Confidence-based testing

Considering a less technical testing model that I believe is more useful.

The only test coverage goal that makes any sense is 100%. It’s an asymptotic goal. You’ll likely never get there. But you should never stop trying.

Robert C. Martin

The actual, real value that you want to get from your testing is confidence. So regardless if you love or hate to write tests, confidence is the currency you should expect to be remunerated with. Nothing matters quite as much.

Solid quality engineering combined with rigorous, good tests ensure that you can, among many other things:

  • Commit and deploy without a pull request

  • Deploy before leaving on a Friday

  • Be a human being, not always remembering all the details that may break

  • More easily onboard newcomers (say, new hires or open-source contributors) to a project

  • Clearly understand the functional requirements of your software

You gain confidence that unexpected behaviors and regressions are caught and don't slip out. You gain confidence in the code doing what you actually expect it to do. You have a relative guarantee that no (known) surprises should show up and stop you.

Confidence that is unverified, unverifiable, and unquantifiable borders on ignorance. You need some kind of proof and determinism to go with that sweet feeling. Sometimes it's easy enough that you know that a couple of quick cURL calls show the code is working. Maybe the thing you build can't fail in any spectacular way. Then that's enough. But for most of us, there's no valid way to get there without testing, because we build things that are non-trivial. Non-trivial things tend to have more failure modes than success modes.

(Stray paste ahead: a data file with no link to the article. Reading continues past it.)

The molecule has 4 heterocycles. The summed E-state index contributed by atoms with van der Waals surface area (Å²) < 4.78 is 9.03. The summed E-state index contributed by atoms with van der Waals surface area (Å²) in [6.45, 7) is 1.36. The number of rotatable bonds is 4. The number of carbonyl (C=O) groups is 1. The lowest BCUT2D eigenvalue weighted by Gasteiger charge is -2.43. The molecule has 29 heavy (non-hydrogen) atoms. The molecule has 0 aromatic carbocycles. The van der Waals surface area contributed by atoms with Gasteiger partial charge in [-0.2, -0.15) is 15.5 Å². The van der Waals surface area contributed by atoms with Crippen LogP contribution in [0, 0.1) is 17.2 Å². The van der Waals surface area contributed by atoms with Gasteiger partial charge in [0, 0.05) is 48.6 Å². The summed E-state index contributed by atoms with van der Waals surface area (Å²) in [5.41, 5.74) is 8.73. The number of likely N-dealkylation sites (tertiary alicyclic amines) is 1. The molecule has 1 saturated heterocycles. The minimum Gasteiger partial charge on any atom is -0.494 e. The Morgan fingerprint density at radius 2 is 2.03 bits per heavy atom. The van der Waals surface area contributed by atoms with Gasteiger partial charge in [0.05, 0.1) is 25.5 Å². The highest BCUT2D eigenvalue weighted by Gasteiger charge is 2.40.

Again, confidence is verifiable. Tests are not strictly equal to confidence; you can have untested code that you trust. But if I would build something with any degree of failure potential, then I would want it to promise the same reliability that any consumer product does—something as close as I can get to 100%. Something that works in the expected ways 100% of the time I can feel truly confident about. Because to be frank, it will still be able for it to fail. But likely not in the expected ways.

The opposite of confidence is of course distrust. If you distrust your code, you can never be quite sure that it works. If it works or doesn't, you never really know. Your code may break for people, set an end to a revenue stream for your company, stop you from distributing your band's new record, or worse, actively hurt someone who cannot get the medical attention they seek. The fallout of your problem space is certainly peculiar to your own circumstances. It may not even be that big of an issue!

However, without confidence in our code, and without being plain ignorant, we get anxious and worried, stressed and confused, instead of just fixing the problems, becoming proud of our achievements, and trusting the work we have done.

Confidence is for new coders and for seasoned software engineers. But many lose it along the way, which is sad to see. A confidence-based model is, in my opinion, the only realistic (and pragmatic) model that makes sense in the long run.

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